One of the most common comments I hear when talking Agile practices with organisations is that they ‘have tried Agile but it didn’t work’. The second most common is ‘we totally have teams that do Agile here’, but what they really mean is that there are some stand ups, maybe a wall of sticky notes, and a whole lot of bad habits. I wanted to address these two points as they seem to be what hold many organisations back from truly moving forward with their development practices and successes.
To the first point: ‘We tried Agile but it didn’t work’
I usually start out having them describe what happened. Typically they respond that they ran ‘Project X’ with stand ups and called the Project Manager the ‘Scrum Master’. They had a bunch of meetings. So many meetings. It didn’t gel with the team (who had been thrown together for Project X) and no one knew anything about the practices of Agile methodologies. The project ran for a few months and ended up over budget, the dev’s never could tell them when they would deliver, and the business talking heads felt more comfortable going back to the old way of managing projects - it was just too loose and felt out of control.
Let’s be clear, the above is not ‘trying Agile’. What they did try was a hodge podge of ideas, that someone read about that was all the craze, or maybe there was a person who successfully ran/was in an Agile team before that is wondering why it didn’t work this time.
Agile practices such as Scrum or Kanban take a lot of discipline. More than any waterfall or traditional methodology. The reason these Agile methodologies work is that trust, transparency and ownership of the outcome is embedded into the processes themselves. A client of mine who successfully saw the benefit of Scrum throughout an 18 month project with us, said it best:
Essentially waterfall methodology is about leveraging the process and trusting the process to deliver the outcome, whereas Agile is about leveraging the people and trusting the people to deliver the outcome.
I could have kissed her for that - it’s the absolute heart of it in one sentence. I felt like a proud parent :)
Which leads us to the second point: ‘We totally have teams that do Agile here’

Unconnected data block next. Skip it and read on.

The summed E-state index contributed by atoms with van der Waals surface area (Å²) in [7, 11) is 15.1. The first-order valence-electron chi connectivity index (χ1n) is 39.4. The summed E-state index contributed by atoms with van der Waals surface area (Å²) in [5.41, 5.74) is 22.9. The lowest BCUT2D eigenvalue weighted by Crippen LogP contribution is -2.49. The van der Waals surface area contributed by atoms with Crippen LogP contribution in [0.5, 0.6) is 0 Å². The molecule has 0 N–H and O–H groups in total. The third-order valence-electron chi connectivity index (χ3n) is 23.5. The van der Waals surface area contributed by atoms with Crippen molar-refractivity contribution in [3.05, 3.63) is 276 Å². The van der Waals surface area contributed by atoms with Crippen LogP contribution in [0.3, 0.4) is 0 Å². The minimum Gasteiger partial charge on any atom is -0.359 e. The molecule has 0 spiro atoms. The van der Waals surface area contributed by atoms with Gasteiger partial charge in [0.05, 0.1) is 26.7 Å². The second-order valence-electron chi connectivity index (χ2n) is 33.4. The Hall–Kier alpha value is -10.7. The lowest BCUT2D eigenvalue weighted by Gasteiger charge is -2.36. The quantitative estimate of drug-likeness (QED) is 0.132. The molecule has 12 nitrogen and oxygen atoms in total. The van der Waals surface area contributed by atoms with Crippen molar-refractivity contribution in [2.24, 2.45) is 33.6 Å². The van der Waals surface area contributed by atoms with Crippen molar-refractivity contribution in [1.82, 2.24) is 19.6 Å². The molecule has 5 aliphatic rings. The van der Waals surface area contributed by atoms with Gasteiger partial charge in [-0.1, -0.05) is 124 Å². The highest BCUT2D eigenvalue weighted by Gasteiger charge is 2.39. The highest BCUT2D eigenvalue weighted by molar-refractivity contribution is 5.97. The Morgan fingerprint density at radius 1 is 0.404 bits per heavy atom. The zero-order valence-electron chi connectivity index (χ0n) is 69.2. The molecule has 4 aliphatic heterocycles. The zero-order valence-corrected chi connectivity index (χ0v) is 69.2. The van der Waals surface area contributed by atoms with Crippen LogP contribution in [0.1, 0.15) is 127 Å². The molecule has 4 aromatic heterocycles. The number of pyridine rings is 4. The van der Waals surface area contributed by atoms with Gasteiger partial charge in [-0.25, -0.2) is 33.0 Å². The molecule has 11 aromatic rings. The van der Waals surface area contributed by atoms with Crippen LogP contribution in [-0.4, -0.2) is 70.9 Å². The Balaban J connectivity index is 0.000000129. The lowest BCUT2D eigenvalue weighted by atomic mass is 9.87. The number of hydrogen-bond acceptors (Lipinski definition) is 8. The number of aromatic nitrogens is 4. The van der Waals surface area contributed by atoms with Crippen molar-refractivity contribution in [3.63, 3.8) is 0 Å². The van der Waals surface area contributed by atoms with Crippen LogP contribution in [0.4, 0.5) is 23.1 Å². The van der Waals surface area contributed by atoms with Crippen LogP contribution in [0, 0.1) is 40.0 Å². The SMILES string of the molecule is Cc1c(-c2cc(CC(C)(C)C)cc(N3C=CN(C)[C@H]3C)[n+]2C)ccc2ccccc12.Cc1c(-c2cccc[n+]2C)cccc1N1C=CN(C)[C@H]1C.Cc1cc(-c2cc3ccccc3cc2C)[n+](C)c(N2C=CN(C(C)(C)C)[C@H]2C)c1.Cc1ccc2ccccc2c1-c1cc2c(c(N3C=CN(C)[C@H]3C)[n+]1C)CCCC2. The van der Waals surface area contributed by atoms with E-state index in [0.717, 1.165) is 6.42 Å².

Sounds promising right? Typically, upon reviewing these teams ‘doing Agile’, they are in the throws of ‘Agilefall’ which can look better than what came before, but ultimately, misses the point why Agile methodologies work well in the first place.
You can imagine how adding a few things like stand ups and sticky notes solve no one’s problems, but just creates a bad view of Agile practices. It feels so much safer to return to the tried and true traditional management style, even though the outcome is so predictably bad, statistically speaking.
The goal with embracing Agile practices should always to put the users/customers at the forefront of the decision making process, to inspect and adapt to quickly learn what is working and what isn’t, and to deliver useable things as quickly as possible to those users to get their feedback. To deliver this well, you need a high functioning, trusting team, and this typically requires some structural changes to enable teams to be set up like this from the beginning. That can take some time or multiple iterations before organisations are able to do their best agile work.
My view of both scenarios come down to the Dreyfus Model - the way in which we learn new skills and move through the stages of mastering a skill through instruction and practice.
Novice - rigid adherence to taught rules or plans
Advanced Beginner - Needs small, frequent rewards; limited "situational perception"
Competent - Can develop conceptual models, can troubleshoot
Proficient - Driven to seek larger conceptual model, can self-correct
Expert - Intuitive grasp of situations based on deep, tacit understanding, monitoring awareness
Mastery - Holistic recognition, intuitive decision making, absorbed awareness
For both of these scenarios, I usually recommend starting over. Starting over with an Agile Expert.
You don’t learn Agile from someone who read a book once, or did a three day Scrum Master course. True learnings would come from an Agile Coach who has helped organisations transition from traditional methodologies into Agile practices. Starting from scratch means bad habits are put into the past, the discipline can be established, and everyone is on the same page from day one. Everyone is a Novice at this stage, and it can last quite some time before graduating to Beginner. It is best to do this before the team is put together, well before the project is due to begin, as it can take some internal unpicking of processes to set it up well. It’s a bit like learning the theory of playing the piano. Once you understand the theory, you can then start looking at creative ways to play the music.
You may recognise where your organisation is at in my previous posts (here and here) about how to transition through each of these phases, and ultimately, we should be endeavouring to reach the Mastery stage, not just purely being competent at the practice of Agile methodologies.
In my experience, it takes around 3 to 4 years of actively using Agile methodologies in the right way, before becoming a Master of the craft. Once a master, you can break through the methodology and make your own rules, decisions and mistakes, because you know why you are doing it and the foundation for which you are working is strong. Until then, my recommendation it to stick to the rules to create the discipline, and with discipline comes the mindset change - the ‘why’ you are doing it, not just the ‘how’.